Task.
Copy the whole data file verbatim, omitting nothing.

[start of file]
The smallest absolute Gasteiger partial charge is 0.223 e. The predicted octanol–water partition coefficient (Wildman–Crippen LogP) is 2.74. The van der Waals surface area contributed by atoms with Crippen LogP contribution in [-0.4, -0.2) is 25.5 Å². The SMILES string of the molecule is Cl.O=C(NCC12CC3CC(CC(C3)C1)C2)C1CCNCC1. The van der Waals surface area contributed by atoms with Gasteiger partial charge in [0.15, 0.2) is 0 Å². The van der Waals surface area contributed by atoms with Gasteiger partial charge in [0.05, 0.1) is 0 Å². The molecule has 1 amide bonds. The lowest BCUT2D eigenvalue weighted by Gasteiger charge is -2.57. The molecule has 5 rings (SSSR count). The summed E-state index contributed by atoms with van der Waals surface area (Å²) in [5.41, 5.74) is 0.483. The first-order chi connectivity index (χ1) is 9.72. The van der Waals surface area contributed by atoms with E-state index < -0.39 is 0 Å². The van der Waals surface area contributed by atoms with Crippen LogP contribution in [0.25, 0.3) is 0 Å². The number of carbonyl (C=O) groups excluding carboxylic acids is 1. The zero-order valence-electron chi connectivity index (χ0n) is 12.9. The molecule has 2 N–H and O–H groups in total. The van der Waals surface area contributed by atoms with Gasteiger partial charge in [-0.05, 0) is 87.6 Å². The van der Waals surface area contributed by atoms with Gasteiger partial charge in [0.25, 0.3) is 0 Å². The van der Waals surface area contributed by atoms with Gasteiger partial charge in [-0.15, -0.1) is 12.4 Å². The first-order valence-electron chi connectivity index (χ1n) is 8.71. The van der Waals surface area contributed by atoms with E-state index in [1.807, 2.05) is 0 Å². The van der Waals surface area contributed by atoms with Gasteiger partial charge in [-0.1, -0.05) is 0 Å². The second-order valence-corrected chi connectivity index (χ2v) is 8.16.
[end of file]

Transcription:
The smallest absolute Gasteiger partial charge is 0.223 e. The predicted octanol–water partition coefficient (Wildman–Crippen LogP) is 2.74. The van der Waals surface area contributed by atoms with Crippen LogP contribution in [-0.4, -0.2) is 25.5 Å². The SMILES string of the molecule is Cl.O=C(NCC12CC3CC(CC(C3)C1)C2)C1CCNCC1. The van der Waals surface area contributed by atoms with Gasteiger partial charge in [0.15, 0.2) is 0 Å². The van der Waals surface area contributed by atoms with Gasteiger partial charge in [0.05, 0.1) is 0 Å². The molecule has 1 amide bonds. The lowest BCUT2D eigenvalue weighted by Gasteiger charge is -2.57. The molecule has 5 rings (SSSR count). The summed E-state index contributed by atoms with van der Waals surface area (Å²) in [5.41, 5.74) is 0.483. The first-order chi connectivity index (χ1) is 9.72. The van der Waals surface area contributed by atoms with E-state index < -0.39 is 0 Å². The van der Waals surface area contributed by atoms with Crippen LogP contribution in [0.25, 0.3) is 0 Å². The number of carbonyl (C=O) groups excluding carboxylic acids is 1. The zero-order valence-electron chi connectivity index (χ0n) is 12.9. The molecule has 2 N–H and O–H groups in total. The van der Waals surface area contributed by atoms with Gasteiger partial charge in [-0.05, 0) is 87.6 Å². The van der Waals surface area contributed by atoms with Gasteiger partial charge in [0.25, 0.3) is 0 Å². The van der Waals surface area contributed by atoms with Gasteiger partial charge in [-0.15, -0.1) is 12.4 Å². The first-order valence-electron chi connectivity index (χ1n) is 8.71. The van der Waals surface area contributed by atoms with E-state index in [1.807, 2.05) is 0 Å². The van der Waals surface area contributed by atoms with Gasteiger partial charge in [-0.1, -0.05) is 0 Å². The second-order valence-corrected chi connectivity index (χ2v) is 8.16.